Risk has always meant “a family game” played enthusiastically by my husband and his side of our family. I never learned to play it because games were very competitive in our household, and that led to many games being banned from family gatherings. Granny Johnson forbade Monopoly to be played since it often lasted days or weeks…and always ended in some controversial move!
My husband says I am not a risk taker. He’s right. I’ve always felt the “bird in the hand is better than two in the bush!” He, on the other hand, is a risk taker. Although many may feel that taking risks is a negative trait, I am well aware that Lawton Academy of Arts and Sciences would not exist if Jim wasn’t ready and able to take the risk. He also would not have had the successful thirty-year mental health practice he started when everyone told him he was crazy for quitting his government job. I believe he has always been successful in such risk taking because he was willing to hold down two and three jobs simultaneously if needed in the building process.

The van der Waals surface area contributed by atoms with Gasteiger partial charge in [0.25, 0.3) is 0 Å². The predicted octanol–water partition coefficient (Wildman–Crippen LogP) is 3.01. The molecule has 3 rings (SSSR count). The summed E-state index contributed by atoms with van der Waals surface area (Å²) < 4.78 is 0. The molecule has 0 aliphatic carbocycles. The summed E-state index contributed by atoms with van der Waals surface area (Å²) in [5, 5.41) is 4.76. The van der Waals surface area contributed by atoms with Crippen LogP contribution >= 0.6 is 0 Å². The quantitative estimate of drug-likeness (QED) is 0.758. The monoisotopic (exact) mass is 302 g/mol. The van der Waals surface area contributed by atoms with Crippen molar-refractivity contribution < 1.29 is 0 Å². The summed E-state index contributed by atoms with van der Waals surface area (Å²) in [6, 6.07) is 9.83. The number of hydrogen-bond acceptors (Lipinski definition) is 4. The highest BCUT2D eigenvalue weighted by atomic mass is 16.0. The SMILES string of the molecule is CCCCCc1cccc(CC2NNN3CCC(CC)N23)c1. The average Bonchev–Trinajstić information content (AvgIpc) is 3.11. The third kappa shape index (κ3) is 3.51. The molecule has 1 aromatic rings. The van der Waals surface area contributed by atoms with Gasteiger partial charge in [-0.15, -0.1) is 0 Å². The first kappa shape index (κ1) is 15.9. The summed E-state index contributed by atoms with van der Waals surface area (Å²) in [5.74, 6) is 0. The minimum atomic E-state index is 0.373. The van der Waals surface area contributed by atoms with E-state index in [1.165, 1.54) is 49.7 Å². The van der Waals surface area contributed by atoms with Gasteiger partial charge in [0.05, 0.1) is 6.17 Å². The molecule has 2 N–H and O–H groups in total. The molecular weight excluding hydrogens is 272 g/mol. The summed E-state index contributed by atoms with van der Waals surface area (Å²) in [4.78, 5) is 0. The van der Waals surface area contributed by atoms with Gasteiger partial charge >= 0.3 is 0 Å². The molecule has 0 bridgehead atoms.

I do take risks in the field of curriculum development. I was so tired of poor teaching practices being called “an educational experience,” that I risked my job and reputation as I designed new ways and means of reaching children through educational games, simulations, etc. Much of this seems “old-hat” now, but it wasn’t when I began fifty-four years ago. I proved over and over that a child can learn anything if it is put into his language level, and if it can be made into a game format.
I am very aware that my risk-taking was also buffered by wonderful school board members who encouraged me, and who did not demand that things be done “the way we always have done them.” I delighted in getting children to take risks that would cause them to be “smarter than the average bear!” They always tell people “that” is my goal for them…to make them smarter than the average bear. I always laugh when one of the preschoolers looks up and asks, “Just how smart is an average bear?”
I guess I also have assurance that good risks make life more interesting. Progress just doesn’t fall out of the sky…someone has to take a risk! As I have said so often in this blog space, “I can do all things through Christ who strengthens me.” If non-Christians only knew the power we have through prayer, they would never doubt God’s love again. So, instead of thinking about taking risks in life, I consider that God has a plan for my life which I can discover through my relationship with Him. That plan leads my efforts to success as I put my trust in Him and in the Bible I read daily. The book of Proverbs is full of the wisdom God offers us. Read it and you will find that we can be successful in life without counting on chance or taking foolish types of risks.